The Vancouver Canucks Fan Zone along Georgia St. for Game 7 of the 2011 Stanley Cup Final
was captured at 5:46 pm on June 15, 2011. It is made up of 216 photos (12 across by 18 down)
stitched together, taken over a 15-minute span, and is not supposed to represent a single moment
in time. The final hi-res file is 69,394 X 30,420 pixels or 2,110 megapixels.
Special thanks to Bonita Howard and CBC Real Estate.
Given this, shot has to ask what sort of capability do LE and DOD entities have at their disposal
when it comes to detecting individual faces in a large crowd?
Adobe Flash image link - http://www.gigapixel.com/image/gigapan-canucks-g7.html
Put your cursor anywhere in the crowd and double-click a couple of time and then use the scroll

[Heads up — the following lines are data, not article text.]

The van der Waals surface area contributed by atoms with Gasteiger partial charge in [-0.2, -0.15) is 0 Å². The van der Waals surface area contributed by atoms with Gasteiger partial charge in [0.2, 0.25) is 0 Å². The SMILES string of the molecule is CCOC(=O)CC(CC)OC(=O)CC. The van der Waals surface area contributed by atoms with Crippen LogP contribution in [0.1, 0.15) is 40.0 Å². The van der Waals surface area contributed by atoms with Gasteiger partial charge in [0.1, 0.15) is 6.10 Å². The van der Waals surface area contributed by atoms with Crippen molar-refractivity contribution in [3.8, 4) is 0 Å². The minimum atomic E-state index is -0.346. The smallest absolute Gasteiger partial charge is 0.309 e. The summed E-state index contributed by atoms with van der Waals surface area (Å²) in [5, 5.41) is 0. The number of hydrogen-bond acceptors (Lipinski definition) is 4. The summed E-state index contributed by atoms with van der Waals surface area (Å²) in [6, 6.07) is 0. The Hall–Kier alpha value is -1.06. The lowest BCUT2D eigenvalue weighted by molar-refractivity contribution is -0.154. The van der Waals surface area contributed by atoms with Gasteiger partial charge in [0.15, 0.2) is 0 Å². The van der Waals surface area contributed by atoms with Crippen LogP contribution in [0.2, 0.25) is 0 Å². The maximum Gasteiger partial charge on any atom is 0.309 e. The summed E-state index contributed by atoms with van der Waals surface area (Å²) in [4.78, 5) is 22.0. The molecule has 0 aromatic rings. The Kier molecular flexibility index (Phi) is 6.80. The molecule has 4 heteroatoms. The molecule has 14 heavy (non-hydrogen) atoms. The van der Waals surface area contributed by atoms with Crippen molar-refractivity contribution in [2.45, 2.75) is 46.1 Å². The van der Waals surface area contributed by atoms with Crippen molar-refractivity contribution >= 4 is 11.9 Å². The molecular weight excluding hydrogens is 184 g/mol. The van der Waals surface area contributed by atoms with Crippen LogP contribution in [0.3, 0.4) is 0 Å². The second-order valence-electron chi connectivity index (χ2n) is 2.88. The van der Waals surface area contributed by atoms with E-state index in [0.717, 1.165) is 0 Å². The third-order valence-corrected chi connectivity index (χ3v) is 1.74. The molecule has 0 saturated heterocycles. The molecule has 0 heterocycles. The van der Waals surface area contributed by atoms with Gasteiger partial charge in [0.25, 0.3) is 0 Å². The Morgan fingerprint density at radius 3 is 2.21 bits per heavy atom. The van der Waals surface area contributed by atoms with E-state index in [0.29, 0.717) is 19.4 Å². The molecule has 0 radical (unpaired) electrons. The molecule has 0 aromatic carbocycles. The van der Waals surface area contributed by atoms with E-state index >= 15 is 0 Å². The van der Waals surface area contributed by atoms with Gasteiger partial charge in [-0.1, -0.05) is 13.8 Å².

button in the center of your mouse. You can zero in on one single face. The clarity is unbelievable.
This is not an aerial image. Ronnie captured this with a Gigapan robot from a building using a Canon T1i DSLR camera. There are many gigapixel images that have been captured from the ground. What would be interesting is capturing higher resolution panoramas or photogrammetry from the air. One problem is the maximum payload and the ability to fly at a slower velocity and in a more stable manner. It would also be really interesting to develop a mobile gps ground station that you could set up at a precise location and post process for error along with some control points.
a. high resolution oblique panoramas from the air.
b. high resolution near vertical imager ( similar to grassrootsmapping.org )
c. DEM ( digital elevation maps ) from near vertical imagery or oblique imagery using photogrametry.
If you want to work on face recognition, you might look at machine vision libraries such as OpenCV